Processes which keep humans alive work mostly at level A. Our society is fixated on operating at the highest level possible, level C. This is maximising our distance from the natural-state processes and systems we rely on. People are becoming increasingly at risk of a random problem happening along the lengthening lifeline between our natural roots and where we are placing ourselves. We are stretching this irreplaceable lifeline to its extreme limits with a sense of self-congratulating, even though we cannot survive if we get separated from it.
The Human Application of Consciousness, it seems, is too deeply rooted to change. This increases the likelihood of complete collapse of earth life systems - a situation which humans are creating and approaching ever-faster in our misguided attempts to rise to the maximum level of self-fulfilment.
Despite my humble attempts to be a part of pro-sustainability trends, I remain a firm believer that there is a very high chance humans will be extinct by the Western calendar’s year 2100, having succumbed to fatal self-induced stimuli through the Human Application of Consciousness.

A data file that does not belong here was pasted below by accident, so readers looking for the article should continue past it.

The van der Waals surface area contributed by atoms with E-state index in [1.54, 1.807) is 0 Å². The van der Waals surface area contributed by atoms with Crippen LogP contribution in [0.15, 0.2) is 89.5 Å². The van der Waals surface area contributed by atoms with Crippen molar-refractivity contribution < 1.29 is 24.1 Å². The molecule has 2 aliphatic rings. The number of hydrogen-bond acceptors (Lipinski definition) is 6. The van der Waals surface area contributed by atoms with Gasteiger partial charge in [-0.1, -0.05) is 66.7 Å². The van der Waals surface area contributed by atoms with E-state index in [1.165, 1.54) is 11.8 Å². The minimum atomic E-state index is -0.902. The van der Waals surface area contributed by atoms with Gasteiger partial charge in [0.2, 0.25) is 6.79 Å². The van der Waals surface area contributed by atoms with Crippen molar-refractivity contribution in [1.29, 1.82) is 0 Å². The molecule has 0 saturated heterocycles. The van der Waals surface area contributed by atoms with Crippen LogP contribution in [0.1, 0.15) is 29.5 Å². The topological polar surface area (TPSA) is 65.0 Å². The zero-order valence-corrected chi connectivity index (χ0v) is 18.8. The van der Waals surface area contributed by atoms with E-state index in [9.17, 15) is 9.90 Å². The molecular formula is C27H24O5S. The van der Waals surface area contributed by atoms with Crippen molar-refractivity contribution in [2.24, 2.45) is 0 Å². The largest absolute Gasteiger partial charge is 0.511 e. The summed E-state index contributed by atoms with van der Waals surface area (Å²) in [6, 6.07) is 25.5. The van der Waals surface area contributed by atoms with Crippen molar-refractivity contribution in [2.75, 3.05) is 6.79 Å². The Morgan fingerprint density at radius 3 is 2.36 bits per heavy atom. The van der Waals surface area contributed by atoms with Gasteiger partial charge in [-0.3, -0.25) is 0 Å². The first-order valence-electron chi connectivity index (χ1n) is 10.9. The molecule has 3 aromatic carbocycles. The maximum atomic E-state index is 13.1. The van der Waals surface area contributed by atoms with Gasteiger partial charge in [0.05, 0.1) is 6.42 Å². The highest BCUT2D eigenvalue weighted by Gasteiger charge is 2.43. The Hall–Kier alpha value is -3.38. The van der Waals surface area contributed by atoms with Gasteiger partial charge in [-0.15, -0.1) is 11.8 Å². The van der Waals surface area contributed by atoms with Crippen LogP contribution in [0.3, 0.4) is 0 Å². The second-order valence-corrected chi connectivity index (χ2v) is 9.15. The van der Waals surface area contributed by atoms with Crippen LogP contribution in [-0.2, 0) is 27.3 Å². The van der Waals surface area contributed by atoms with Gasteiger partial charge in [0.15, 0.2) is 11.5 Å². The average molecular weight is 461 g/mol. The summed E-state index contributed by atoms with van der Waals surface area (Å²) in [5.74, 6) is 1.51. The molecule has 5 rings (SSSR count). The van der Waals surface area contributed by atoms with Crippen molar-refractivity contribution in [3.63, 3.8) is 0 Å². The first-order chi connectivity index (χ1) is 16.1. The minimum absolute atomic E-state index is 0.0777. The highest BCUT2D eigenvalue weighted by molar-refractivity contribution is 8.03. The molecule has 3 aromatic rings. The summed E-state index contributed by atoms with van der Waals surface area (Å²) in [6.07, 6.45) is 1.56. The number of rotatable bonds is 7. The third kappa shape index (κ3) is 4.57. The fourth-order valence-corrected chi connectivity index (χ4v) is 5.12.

This view is cautiously mirrored in the BBC film ‘How Many People Can Live on Planet Earth?’ by Sir David Attenborough.
Even though the outlook for our survival seems slim, people like you can help change this trajectory. One way is to engage others who can highlight appropriate messages. Communication and education are powerful tools, and I use them in my world record-breaking to great effect, for example:
- Worldwide children’s magazine links to conservation
- Healthy eating in action
- Springboard for some recent ‘hugging’ events
- A simple recycling reference
- Mass media for Down Syndrome
- International media getting behind a social issue
All the above events were successfully undertaken on moderate budgets. I believe in quoting reasonably where my team and I are able to contribute to the greater good. Media is an excellent conduit for important messages. Add a world record attempt, and you’ve got a proven formula to begin working with.
You can also join an organisation with a good track record. Learn what changes we need to make. And if you are asked to invest in activities which are not part of a sustainable future, make sure you investigate!
Got a comment? You’re free to email me.
Visit my blog to read more about
why the planet needs media attention.
• Dr Kate Evans
• Chandran Nair